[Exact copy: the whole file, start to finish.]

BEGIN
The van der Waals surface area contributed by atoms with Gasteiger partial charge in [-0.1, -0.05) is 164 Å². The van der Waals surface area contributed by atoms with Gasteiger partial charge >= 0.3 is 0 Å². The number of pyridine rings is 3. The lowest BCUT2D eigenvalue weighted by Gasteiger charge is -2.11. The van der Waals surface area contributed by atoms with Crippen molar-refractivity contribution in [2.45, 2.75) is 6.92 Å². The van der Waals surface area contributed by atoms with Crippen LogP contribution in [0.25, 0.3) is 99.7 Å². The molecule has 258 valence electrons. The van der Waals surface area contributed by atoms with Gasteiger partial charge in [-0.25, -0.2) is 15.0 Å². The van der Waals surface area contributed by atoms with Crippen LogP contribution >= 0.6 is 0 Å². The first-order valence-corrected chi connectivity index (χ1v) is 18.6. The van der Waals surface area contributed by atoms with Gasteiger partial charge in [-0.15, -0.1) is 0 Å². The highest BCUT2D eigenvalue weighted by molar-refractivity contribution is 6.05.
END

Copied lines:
The van der Waals surface area contributed by atoms with Gasteiger partial charge in [-0.1, -0.05) is 164 Å². The van der Waals surface area contributed by atoms with Gasteiger partial charge >= 0.3 is 0 Å². The number of pyridine rings is 3. The lowest BCUT2D eigenvalue weighted by Gasteiger charge is -2.11. The van der Waals surface area contributed by atoms with Crippen molar-refractivity contribution in [2.45, 2.75) is 6.92 Å². The van der Waals surface area contributed by atoms with Crippen LogP contribution in [0.25, 0.3) is 99.7 Å². The molecule has 258 valence electrons. The van der Waals surface area contributed by atoms with Gasteiger partial charge in [-0.25, -0.2) is 15.0 Å². The van der Waals surface area contributed by atoms with Crippen LogP contribution >= 0.6 is 0 Å². The first-order valence-corrected chi connectivity index (χ1v) is 18.6. The van der Waals surface area contributed by atoms with Gasteiger partial charge in [-0.15, -0.1) is 0 Å². The highest BCUT2D eigenvalue weighted by molar-refractivity contribution is 6.05.